You'll Love Her! She's Crazy!
shelbyfshaw: newyorker: “Most educated people can name half a dozen poets who are more famous for their messy lives and deaths than for their poems… The narratives endure because they align with the popular understanding of what it is to be an artist.” Sarah Manguso writes about Sylvia Plath, who died fifty years ago today, and looks at the changing way we talk about mental...
arijuana: acosmist - One who believes that nothing exists paralian - A person who lives near the sea aureate - Pertaining to the fancy or flowery words used by poets dwale - To wander about deliriously sabaism - The worship of stars dysphoria - An unwell feeling aubade - A love song which is sung at dawn eumoirous - Happiness due to being honest and wholesome mimp - To speak in a prissy...
The writer must believe that what he is doing is the most important thing in the...– John Steinbeck (via penamerican)
POEM I watched an armory combing its bronze bricks and in the sky there were...– Frank O’Hara, Poem, 1954. Also my favourite word, samovar, which is just a water boiler, I know, but I will love it for ever, the sound and the promise of tea and 19th century Russian lit. (via othernotebooksareavailable) “O my enormous piano, you are not like being outdoors/though it is cold and...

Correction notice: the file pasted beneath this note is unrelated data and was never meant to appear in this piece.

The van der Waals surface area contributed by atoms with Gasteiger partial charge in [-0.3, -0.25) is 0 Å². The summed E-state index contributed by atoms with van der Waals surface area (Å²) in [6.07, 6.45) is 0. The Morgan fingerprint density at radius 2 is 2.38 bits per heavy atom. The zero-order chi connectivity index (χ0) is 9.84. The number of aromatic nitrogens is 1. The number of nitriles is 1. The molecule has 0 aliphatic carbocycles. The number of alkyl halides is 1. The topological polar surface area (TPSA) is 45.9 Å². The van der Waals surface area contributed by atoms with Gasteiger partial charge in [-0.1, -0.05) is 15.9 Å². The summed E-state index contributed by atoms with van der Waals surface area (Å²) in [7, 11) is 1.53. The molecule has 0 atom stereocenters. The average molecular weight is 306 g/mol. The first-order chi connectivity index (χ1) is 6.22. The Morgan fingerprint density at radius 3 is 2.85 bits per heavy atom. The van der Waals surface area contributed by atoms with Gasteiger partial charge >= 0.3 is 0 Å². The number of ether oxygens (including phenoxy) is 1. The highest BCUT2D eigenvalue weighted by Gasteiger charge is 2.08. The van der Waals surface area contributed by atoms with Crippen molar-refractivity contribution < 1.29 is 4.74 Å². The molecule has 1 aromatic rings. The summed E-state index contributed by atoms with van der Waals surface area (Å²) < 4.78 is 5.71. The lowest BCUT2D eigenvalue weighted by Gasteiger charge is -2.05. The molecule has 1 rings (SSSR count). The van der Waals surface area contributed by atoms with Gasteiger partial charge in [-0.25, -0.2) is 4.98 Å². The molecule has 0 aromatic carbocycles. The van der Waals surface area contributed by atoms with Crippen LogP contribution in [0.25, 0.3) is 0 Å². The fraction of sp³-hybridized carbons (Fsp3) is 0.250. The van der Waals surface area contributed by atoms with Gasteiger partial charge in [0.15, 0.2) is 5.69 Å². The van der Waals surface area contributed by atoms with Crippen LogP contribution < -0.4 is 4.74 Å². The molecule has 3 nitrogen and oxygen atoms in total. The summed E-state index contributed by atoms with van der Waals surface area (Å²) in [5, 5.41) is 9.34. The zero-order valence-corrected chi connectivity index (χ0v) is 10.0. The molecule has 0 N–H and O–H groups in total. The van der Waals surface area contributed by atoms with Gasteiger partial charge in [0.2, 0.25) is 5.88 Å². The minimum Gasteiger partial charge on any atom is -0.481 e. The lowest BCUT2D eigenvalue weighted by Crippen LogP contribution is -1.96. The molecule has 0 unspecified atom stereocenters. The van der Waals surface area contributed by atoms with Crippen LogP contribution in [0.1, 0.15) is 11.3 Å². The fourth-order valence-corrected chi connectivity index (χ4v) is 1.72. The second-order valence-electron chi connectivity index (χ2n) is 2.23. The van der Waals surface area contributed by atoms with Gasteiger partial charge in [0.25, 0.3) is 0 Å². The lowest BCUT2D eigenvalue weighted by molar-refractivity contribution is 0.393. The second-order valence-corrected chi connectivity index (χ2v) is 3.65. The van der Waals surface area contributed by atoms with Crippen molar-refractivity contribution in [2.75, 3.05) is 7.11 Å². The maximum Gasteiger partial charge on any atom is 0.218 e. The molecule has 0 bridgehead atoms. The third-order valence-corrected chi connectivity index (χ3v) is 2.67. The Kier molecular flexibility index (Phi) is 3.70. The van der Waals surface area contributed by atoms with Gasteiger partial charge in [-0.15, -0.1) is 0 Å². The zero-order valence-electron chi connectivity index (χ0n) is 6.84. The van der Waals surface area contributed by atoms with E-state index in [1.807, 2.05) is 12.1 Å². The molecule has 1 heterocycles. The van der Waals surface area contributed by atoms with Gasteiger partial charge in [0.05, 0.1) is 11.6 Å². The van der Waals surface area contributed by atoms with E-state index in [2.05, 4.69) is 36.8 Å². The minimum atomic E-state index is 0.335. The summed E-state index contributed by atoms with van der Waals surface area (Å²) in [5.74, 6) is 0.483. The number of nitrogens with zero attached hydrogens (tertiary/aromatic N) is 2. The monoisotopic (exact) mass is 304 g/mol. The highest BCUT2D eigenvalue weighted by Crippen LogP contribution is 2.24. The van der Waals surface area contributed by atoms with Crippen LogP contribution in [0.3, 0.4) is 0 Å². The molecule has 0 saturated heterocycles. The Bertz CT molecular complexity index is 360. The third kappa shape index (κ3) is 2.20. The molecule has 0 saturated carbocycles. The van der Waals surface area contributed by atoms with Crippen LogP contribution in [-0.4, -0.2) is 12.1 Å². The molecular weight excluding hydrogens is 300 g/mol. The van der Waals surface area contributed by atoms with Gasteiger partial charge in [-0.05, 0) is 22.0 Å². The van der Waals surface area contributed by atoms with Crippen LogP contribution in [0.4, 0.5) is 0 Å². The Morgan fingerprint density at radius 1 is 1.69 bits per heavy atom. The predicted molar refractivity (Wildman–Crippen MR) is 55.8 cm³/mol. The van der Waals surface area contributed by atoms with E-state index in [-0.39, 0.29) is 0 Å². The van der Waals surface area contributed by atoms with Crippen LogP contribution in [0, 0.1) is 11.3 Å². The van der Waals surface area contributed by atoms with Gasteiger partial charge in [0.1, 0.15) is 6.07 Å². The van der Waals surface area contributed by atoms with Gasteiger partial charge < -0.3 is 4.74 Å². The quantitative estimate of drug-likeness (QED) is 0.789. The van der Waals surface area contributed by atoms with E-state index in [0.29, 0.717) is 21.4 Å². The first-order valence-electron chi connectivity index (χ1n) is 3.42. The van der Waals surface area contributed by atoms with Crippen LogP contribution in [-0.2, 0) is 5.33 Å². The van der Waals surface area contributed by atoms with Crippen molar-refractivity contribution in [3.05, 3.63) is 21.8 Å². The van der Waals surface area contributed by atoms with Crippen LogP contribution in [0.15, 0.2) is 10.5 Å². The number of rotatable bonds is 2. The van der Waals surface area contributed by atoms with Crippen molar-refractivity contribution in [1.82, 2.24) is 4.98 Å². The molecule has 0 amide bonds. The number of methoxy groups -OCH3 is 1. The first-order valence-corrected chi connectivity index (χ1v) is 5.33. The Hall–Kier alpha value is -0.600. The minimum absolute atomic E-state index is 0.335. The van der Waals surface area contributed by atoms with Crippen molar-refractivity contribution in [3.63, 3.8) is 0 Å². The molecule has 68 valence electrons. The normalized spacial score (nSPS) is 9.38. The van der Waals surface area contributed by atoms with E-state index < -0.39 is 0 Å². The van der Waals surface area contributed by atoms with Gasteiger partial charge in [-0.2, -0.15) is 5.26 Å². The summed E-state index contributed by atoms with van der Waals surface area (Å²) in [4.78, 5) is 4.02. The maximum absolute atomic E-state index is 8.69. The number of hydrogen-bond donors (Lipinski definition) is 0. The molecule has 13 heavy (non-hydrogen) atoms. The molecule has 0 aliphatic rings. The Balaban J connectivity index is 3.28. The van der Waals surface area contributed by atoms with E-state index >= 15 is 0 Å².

[As a college student] I felt like the daughter of a famous parent with older...– Scottie told this to one of Scott’s biographers in 1970. Found in Scottie the Daughter of by Eleanor Lanhan on page 11. (via fyeahzeldafitzgerald)
Some of [the paper dolls] represented the three of us. Once upon a time these...– Frances Scott Fitzgerald Lanhan Smith wrote in 1985 about the paper dolls that Zelda Fitzgerald made for her. Found in Scottie the Daughter of by Eleanor Lanhan on page 12. (via fyeahzeldafitzgerald)
An eyeless grey woman at a bus stop showed me her watch the other day. It had a...– The Yellow Moon On The Wet Step: Cyclops (via othernotebooksareavailable)
The stops that come every few hours spell excitement. During the first two days...– ‘No Money, No Honey’, an account by Lily Keil of her being kicked off the Trans-Siberian railway somewhere in Siberia, in the Aussie lit journal, Meanjin. (via othernotebooksareavailable)